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    Designed to supplement the medical treatment of cancer patients by giving them tools to cope with the stress of their illness, make informed choices about treatment, and maintain hope.

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  • Cancer Imaging & Intervention

    The Cancer Imaging & Intervention Program at Massachusetts General Hospital Imaging combines leading-edge technology and the expertise of specialty-trained radiologists to provide comprehensive cancer detection and monitoring, plus image-guided treatments for specific types of cancer.

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  • Gynecologic Program

    The Gynecologic Program in the Department of Radiation Oncology administers innovative radiation treatments to women with malignancies of the reproductive tract.

About This Condition

Ovarian Cancer: Tests After Diagnosis

What tests might I have after being diagnosed?

If initial tests and exams strongly suggest that you have ovarian cancer, you’ll likely have other tests. These tests help your healthcare providers learn more about your cancer. They can help show if the cancer has grown into nearby areas or spread to other parts of your body. The test results help your healthcare providers decide the best ways to treat the cancer. If you have any questions about these or other tests, be sure to talk with your healthcare team.

The tests you may have can include:

  • Chest X-ray

  • Positron emission tomography (PET) scan

  • Colonoscopy

  • Laparoscopy

Imaging tests

Chest X-ray

This test is done to see if the cancer has spread to your lungs.

PET scan

This test is used to look for cancer throughout your body. Your healthcare provider puts a small amount of a radioactive sugar into your blood. He or she does this by putting a needle into one of the veins on your arm or hand. Over about an hour or so, it’s taken up by active cells in your body that need a lot of energy. This includes cancer cells. A special camera then scans your body to look for collections of the sugar. These show up as “hot spots” on the scan. They may be a sign of cancer.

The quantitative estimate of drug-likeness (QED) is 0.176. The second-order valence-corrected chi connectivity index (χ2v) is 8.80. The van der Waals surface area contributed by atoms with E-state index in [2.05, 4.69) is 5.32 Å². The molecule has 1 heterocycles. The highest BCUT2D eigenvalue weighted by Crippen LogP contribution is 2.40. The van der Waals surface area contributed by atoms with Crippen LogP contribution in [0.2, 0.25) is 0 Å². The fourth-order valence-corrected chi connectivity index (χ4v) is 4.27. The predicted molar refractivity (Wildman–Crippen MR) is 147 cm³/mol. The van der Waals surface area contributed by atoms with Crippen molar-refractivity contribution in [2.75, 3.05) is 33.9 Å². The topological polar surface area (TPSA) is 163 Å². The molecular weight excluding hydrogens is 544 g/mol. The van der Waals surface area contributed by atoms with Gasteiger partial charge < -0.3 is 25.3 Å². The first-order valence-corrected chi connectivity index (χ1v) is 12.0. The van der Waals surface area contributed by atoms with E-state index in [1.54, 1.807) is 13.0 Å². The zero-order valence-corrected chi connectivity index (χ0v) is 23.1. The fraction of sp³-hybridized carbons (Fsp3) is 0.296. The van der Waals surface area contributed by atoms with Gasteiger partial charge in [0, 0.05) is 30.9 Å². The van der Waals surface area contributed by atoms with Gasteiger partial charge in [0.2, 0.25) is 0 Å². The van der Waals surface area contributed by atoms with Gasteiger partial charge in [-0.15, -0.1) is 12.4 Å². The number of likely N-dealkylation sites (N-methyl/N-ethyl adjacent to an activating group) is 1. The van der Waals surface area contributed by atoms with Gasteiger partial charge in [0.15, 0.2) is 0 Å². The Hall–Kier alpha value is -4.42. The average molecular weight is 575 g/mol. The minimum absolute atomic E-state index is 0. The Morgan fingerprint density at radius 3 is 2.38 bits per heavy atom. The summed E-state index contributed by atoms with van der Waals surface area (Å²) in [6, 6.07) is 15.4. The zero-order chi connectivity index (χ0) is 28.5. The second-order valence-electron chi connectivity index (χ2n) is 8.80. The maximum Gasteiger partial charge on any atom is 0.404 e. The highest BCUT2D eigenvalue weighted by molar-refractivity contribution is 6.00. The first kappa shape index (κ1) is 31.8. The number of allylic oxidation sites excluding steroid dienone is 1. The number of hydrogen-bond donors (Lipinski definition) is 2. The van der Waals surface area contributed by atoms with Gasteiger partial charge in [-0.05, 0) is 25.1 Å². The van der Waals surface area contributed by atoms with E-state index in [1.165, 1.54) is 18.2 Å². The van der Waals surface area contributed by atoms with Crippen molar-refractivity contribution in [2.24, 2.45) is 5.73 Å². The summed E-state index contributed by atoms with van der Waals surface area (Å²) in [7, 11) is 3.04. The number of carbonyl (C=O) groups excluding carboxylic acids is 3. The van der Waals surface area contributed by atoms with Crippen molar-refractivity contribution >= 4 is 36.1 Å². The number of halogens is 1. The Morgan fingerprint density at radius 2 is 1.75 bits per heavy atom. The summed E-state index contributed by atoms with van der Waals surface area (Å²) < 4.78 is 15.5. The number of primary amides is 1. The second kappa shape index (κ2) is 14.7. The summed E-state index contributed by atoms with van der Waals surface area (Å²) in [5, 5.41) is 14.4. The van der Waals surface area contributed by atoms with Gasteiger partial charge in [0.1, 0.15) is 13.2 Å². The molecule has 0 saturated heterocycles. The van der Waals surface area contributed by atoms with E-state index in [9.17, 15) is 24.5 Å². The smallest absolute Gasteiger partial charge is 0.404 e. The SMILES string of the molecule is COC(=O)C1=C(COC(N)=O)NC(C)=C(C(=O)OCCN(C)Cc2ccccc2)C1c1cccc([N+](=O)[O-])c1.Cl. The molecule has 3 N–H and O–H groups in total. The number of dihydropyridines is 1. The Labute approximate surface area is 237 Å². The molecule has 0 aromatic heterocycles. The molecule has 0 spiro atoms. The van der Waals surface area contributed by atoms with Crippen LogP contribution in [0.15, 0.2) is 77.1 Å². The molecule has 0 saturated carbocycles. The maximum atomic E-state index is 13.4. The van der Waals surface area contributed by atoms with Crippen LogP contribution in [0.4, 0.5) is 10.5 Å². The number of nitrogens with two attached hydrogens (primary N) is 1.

For this test, you’re put into a deep sleep. Your healthcare provider puts a long, lighted tube into your rectum and colon. Colonoscopy is used to see if cancer has spread to the colon or rectum, or if the cancer might have started in the colon itself.


You’re put into a deep sleep for this test. Your healthcare provider then makes a small cut in your abdomen (belly). He or she then puts a long thin tube into the cut. This tube sends pictures to a computer screen. This lets your healthcare provider look closely at your ovaries and the inside of your abdomen. In rare cases, your healthcare provider can use small tools through the tube to take out tissues samples if he or she sees spots that may be cancer. This test helps your healthcare provider see if and how far the cancer has spread.

Working with your healthcare provider

Your healthcare provider will talk with you about which tests you'll have. Make sure to get ready for the tests as instructed. Ask questions and talk about any concerns you have.


  • When the doctor becomes the patient - 10/30/2015, Mass General

    As the director of the emergency medical transport group Boston MedFlight, Suzanne Wedel, MD, is a critical care doctor who often is asked to provide an immediate diagnosis. Now Wedel is fighting for the possibility of an early diagnosis for tens of thousands of women like her, with ovarian cancer.

  • Genetic Profiling Uncovers New Therapeutic Approaches to Ovarian Cancer - 2/14/2011, Mass General

    Advances Spring 2011 Issue. In the United States, ovarian cancer remains the deadliest of all gynecologic malignancies and the fifth leading cause of cancer death for women. The lack of an adequate early-detection screening assay is a major factor in the high fatality rate. More than 75 percent of cases present with advanced-stage disease; of these patients, fewer than 30 percent have five-year disease-free survival rates or are cured.

  • Paying it Forward - 1/11/2011, Clinical

    After nearly losing everything to stage-4 ovarian cancer, Kim Lohnes is helping others receive the care they desperately need.

Patient Education

  • Maxwell V. Blum Cancer Resource Center

    The Maxwell V. Blum Cancer Resource Center is a program that offers a range of support resources around the Cancer Center. The center has an ongoing mission to make support services, as well as respite and community-building areas, more accessible to patients and families throughout the Cancer Center.

  • The PACT Program

    The Marjorie E. Korff PACT program at the Massachusetts General Hospital Cancer Center provides psycho-educational support for parents who are patients.